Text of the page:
So imagine that you are a brave soul, and dared to visit her little building. If you were lucky enough to enter unchallenged, you would recognize the cleanliness and order that reigned supreme, not to mention the hushed reverence with which the incomparable potion was both served and drunk. And the fact that they seated and served you marked you as a man of infinite worth.
No one under aQm'Adam was allowed to cross her threshold unless he was to deliver on some errand. If one dared come for a drink, "Gud'ko'new-erre-zmmm-new," her words would slide into one indignant epithet as she shooed the daring boy out, "gud gud gud...nfTun alTerege Tejj liTeTa meTa?! WiTaliN...WITA!!"
Tejj wasn't for everyone, you must understand.
If you didn't have a decent shirt, you borrowed one before daring to come to her place of business. If possible, you'd find a tie, too. Her eagle eyes would meshQedadem up and down your carefully put-together outfit (shivers would immediately follow along your spine as you awaited your fate)...a ring around your collar or frayed cuffs would earn you a contemptuous glare as she sauntered over to firmly show you the door, "YenE zrkrk, ChQ'Qt'hn yalasleQeQ'k mn l'thon Tejj tfelgaleh? Bel, wendmE, wTalN." No one snickered or smirked, since nothing angered her more than smugness...as far as she was concerned, if you weren't respectful of others, how could she expect you to respect her Tejj? Anyone misguided enough to scoff found the drink snatched from his fingers and the door slamming behind him once and for all.
Once allowed to sit, each customer's stamina was immediately assessed; "Ante's hulet tchl yhonal," she would declare, and the obedient servers would give the lucky penitent no more and no less than two b'rlEs, one after the other, each squeaky clean with its own cover. Heaven help he who would be so disrespectful as to put down the b'rlE without covering it...he would be relieved of his burden, and his eyes would never forget the anger in her eyes as he was ushered out...no one, and I mean no one, left her potion to sit unprotected from the invading air or from the odd fly that may alight on the lip of the glass container.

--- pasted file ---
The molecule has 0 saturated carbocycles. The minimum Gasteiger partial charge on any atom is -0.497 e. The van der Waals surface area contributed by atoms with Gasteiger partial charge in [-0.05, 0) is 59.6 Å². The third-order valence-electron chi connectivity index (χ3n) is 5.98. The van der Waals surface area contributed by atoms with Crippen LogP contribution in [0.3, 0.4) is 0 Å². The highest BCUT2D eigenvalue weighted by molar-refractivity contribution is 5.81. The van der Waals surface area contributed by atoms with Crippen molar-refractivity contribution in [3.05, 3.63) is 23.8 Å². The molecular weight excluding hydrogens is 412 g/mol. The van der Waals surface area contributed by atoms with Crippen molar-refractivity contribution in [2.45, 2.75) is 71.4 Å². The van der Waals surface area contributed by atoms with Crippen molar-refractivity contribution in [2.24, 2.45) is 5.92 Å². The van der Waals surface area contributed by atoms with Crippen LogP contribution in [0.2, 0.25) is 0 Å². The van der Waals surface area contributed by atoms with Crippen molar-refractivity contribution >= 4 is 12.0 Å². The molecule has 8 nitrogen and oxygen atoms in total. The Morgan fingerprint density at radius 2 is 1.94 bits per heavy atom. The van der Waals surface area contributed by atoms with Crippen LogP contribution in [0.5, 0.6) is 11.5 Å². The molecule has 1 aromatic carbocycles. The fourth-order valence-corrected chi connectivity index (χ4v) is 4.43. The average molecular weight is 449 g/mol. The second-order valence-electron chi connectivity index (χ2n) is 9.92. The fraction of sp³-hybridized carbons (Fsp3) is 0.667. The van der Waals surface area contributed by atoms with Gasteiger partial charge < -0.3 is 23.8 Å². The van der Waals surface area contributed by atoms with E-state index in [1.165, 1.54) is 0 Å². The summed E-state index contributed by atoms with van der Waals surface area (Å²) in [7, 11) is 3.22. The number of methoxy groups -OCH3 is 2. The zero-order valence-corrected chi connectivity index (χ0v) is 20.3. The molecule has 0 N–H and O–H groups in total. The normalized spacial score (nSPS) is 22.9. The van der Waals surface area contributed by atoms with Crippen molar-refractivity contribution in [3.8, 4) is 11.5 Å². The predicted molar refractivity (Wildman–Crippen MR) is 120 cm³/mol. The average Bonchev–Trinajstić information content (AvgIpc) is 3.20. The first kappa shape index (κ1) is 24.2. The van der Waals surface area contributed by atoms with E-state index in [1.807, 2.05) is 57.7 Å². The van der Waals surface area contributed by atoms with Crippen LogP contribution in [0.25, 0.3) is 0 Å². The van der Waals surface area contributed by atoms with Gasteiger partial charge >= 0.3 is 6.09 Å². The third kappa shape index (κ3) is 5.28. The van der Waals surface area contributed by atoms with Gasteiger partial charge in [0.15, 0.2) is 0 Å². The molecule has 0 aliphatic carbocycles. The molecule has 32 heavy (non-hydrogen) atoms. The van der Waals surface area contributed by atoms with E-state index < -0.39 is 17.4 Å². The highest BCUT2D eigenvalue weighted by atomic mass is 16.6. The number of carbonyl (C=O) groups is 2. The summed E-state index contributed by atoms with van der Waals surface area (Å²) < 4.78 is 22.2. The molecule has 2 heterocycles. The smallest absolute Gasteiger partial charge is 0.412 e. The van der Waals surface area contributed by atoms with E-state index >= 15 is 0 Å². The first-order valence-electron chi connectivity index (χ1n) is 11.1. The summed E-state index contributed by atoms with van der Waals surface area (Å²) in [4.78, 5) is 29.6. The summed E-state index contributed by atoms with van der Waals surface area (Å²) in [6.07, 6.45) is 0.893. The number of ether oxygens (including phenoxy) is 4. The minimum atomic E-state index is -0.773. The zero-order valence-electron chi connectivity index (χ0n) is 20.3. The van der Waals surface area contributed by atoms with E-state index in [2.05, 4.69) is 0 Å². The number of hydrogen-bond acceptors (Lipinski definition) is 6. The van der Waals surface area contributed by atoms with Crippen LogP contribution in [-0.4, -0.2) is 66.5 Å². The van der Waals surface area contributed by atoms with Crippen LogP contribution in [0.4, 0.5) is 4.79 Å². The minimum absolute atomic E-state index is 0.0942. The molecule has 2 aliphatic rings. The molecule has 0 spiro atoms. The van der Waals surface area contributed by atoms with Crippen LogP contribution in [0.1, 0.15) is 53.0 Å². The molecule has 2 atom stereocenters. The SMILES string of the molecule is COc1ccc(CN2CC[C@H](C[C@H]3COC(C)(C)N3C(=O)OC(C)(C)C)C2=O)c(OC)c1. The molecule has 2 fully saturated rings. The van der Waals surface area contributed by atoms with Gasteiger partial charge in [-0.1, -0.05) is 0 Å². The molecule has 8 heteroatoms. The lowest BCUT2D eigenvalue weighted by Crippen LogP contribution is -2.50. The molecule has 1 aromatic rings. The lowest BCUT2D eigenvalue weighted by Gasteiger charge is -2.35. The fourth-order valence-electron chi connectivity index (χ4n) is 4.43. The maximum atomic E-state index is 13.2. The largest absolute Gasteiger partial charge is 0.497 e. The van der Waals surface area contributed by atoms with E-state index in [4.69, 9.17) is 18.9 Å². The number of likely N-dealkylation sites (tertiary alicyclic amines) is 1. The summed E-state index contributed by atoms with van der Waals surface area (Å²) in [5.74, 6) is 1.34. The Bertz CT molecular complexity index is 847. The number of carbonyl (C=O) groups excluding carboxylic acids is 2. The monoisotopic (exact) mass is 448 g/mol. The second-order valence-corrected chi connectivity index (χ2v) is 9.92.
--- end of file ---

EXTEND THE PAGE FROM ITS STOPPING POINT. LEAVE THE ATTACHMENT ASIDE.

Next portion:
Too poor to look like you could afford the Tejj? She reminded you that an empty stomach was no way to appreciate what she worked so hard to offer the discerning palate. Too busy chatting with your bench-mate, going over the latest neighborhood gossip, to savor the slide of heaven down your throat? As you were denied the next round and escorted out, she would mutter that she understood the need to commune, but that your loose lips marked you as someone incapable of mustering the manners required to do justice to her sacred mix. And off you would go.
So my mission aborted, I glumly drank the Qrari, knowing that somehow, despite my clean khaki coat and jaunty bow tie (could THAT have been the problem!?), I had been deemed unworthy of even the brz that I know she has sitting sweetly somewhere in the gwada. They say she still supervises the process and mixes the mythical Tejj herself even now that she's mostly bedridden. She may not be running a business any more, but Ima Sunday still had a drink or two for the deserving. I bowed my good-byes and left with her "ay ye-smteNaw shih!" following me out the door, knowing it unlikely that I would acquire the polish and maturity required to wrest a measley brlE out of her gnarled, loving hands. Maybe in the next lifetime...
Thousands of shacks may be selling Tejj nowadays, and tens of thousands of revelers may be staggering out to end up in gutters minutes later all over the cities, towns and villages in Ethiopia, but none of them have any idea at all of the travesty they had just been party to. Once you sat in Ima Sunday's presence, you KNEW that you were looking at a sorceress who had, for decades, held the secret of life in her hands. Those who were privileged enough to have had a taste knew that they were doubly blessed -- for they were the lucky few who had passed the most exacting of tests. And that first and unequaled taste of her Tejj was just reward.
Because, you see, regardless of what you might think, Tejj isn't for just anyone.